The Central Bank of Venezuela was forced to issue massive new denominations of their currency this week; with “ultra-inflation” rendering the socialist country’s money near “worthless.”
“Venezuela is releasing new banknotes for the second time in less than a year, the central bank said on Wednesday, after hyperinflation eroded the effects of an August 2018 monetary overhaul meant to improve availability of cash,” writes the Guardian.
“Banknotes of 10,000, 20,000 and 50,000 bolívar denominations will begin circulating on Thursday to ‘make the payment system more efficient and facilitate commercial transactions, the central bank said in statement,” adds the report.
The largest bank note of 50,000 bolivars is more than the 40,000 monthly minimum wage and is equivalent to $8.
Venezuela’ starving citizens continued to struggle to secure basic necessities last week; with local reports saying residents are bathing in rivers and streams after the government shut down “unnecessary” water supplies.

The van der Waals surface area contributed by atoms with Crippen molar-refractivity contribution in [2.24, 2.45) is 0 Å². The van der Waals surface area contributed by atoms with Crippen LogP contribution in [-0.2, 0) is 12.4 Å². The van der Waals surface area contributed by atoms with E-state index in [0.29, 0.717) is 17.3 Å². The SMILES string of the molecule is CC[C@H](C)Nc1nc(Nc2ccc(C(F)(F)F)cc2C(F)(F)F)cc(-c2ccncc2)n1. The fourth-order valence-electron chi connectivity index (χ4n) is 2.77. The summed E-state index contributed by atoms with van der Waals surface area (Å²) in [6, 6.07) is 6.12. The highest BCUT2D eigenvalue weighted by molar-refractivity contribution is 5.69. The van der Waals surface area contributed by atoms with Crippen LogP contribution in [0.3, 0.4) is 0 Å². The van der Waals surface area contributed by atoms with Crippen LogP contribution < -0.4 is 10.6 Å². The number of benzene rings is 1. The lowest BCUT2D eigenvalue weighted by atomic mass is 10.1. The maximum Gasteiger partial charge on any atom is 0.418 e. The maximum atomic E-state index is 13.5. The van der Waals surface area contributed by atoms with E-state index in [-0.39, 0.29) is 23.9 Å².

“On Thursday, Juan Guaido woke up and doused himself with a bucket of water,” reports Bloomberg. “It was his shower. Like millions of Venezuelans, the man who dozens of countries recognize as the legitimate leader of his broken country can’t rely on the taps to run.”
“It’s one of the things I hate most,” said the 35-year-old lawmaker. “It’s a symbol of poverty, and during much of my life I had to do it.”
“It’s going to get worse,” warned Guaido.
Venezuela’s feared street gangs -known for armed robberies across the Capital in recent years- are now “feeling the pinch” of the socialist nation’s crumbling economy, with a sharp decline in robberies as the country’s currency becomes “near worthless.”
“Firing a gun has become a luxury. Bullets are expensive at $1 each. And with less cash circulating on the street, he says robberies just don’t pay like they used to,” reports NBC News.
“But in something of an unexpected silver lining to the country’s all-consuming economic crunch, experts say armed assaults and killings are plummeting in one of the world’s most violent nations. At the Venezuelan Observatory of Violence, a Caracas-based nonprofit group, researchers estimate homicides have plunged up to 20% over the last three years based on tallies from media clippings and sources at local morgues,” adds the report.
Inflation for Venezuela’s failing currency topped 1,000,000% in 2018.